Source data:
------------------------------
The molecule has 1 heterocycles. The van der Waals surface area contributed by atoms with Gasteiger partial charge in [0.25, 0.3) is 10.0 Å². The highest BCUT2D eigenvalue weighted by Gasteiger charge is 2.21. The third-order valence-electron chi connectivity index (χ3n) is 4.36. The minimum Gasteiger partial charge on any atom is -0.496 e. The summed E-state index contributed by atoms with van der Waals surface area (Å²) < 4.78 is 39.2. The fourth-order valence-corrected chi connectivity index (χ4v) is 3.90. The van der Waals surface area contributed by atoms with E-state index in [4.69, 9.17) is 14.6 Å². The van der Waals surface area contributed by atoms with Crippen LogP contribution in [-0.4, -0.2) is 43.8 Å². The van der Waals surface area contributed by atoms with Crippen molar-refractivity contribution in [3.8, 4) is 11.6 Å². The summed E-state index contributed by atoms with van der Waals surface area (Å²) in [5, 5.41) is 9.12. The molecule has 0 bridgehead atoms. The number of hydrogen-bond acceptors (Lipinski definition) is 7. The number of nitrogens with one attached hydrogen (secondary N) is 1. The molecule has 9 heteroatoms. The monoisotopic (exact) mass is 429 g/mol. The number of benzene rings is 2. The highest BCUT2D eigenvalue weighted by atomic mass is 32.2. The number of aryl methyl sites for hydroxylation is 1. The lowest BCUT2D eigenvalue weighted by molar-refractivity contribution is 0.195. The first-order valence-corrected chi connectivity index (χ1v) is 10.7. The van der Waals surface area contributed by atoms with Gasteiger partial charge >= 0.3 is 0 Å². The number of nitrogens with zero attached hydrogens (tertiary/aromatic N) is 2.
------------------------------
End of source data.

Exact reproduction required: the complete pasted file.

The molecule has 1 heterocycles. The van der Waals surface area contributed by atoms with Gasteiger partial charge in [0.25, 0.3) is 10.0 Å². The highest BCUT2D eigenvalue weighted by Gasteiger charge is 2.21. The third-order valence-electron chi connectivity index (χ3n) is 4.36. The minimum Gasteiger partial charge on any atom is -0.496 e. The summed E-state index contributed by atoms with van der Waals surface area (Å²) < 4.78 is 39.2. The fourth-order valence-corrected chi connectivity index (χ4v) is 3.90. The van der Waals surface area contributed by atoms with E-state index in [4.69, 9.17) is 14.6 Å². The van der Waals surface area contributed by atoms with Crippen LogP contribution in [-0.4, -0.2) is 43.8 Å². The van der Waals surface area contributed by atoms with Crippen molar-refractivity contribution in [3.8, 4) is 11.6 Å². The summed E-state index contributed by atoms with van der Waals surface area (Å²) in [5, 5.41) is 9.12. The molecule has 0 bridgehead atoms. The number of hydrogen-bond acceptors (Lipinski definition) is 7. The number of nitrogens with one attached hydrogen (secondary N) is 1. The molecule has 9 heteroatoms. The monoisotopic (exact) mass is 429 g/mol. The number of benzene rings is 2. The highest BCUT2D eigenvalue weighted by atomic mass is 32.2. The number of aryl methyl sites for hydroxylation is 1. The lowest BCUT2D eigenvalue weighted by molar-refractivity contribution is 0.195. The first-order valence-corrected chi connectivity index (χ1v) is 10.7. The van der Waals surface area contributed by atoms with Gasteiger partial charge >= 0.3 is 0 Å². The number of nitrogens with zero attached hydrogens (tertiary/aromatic N) is 2.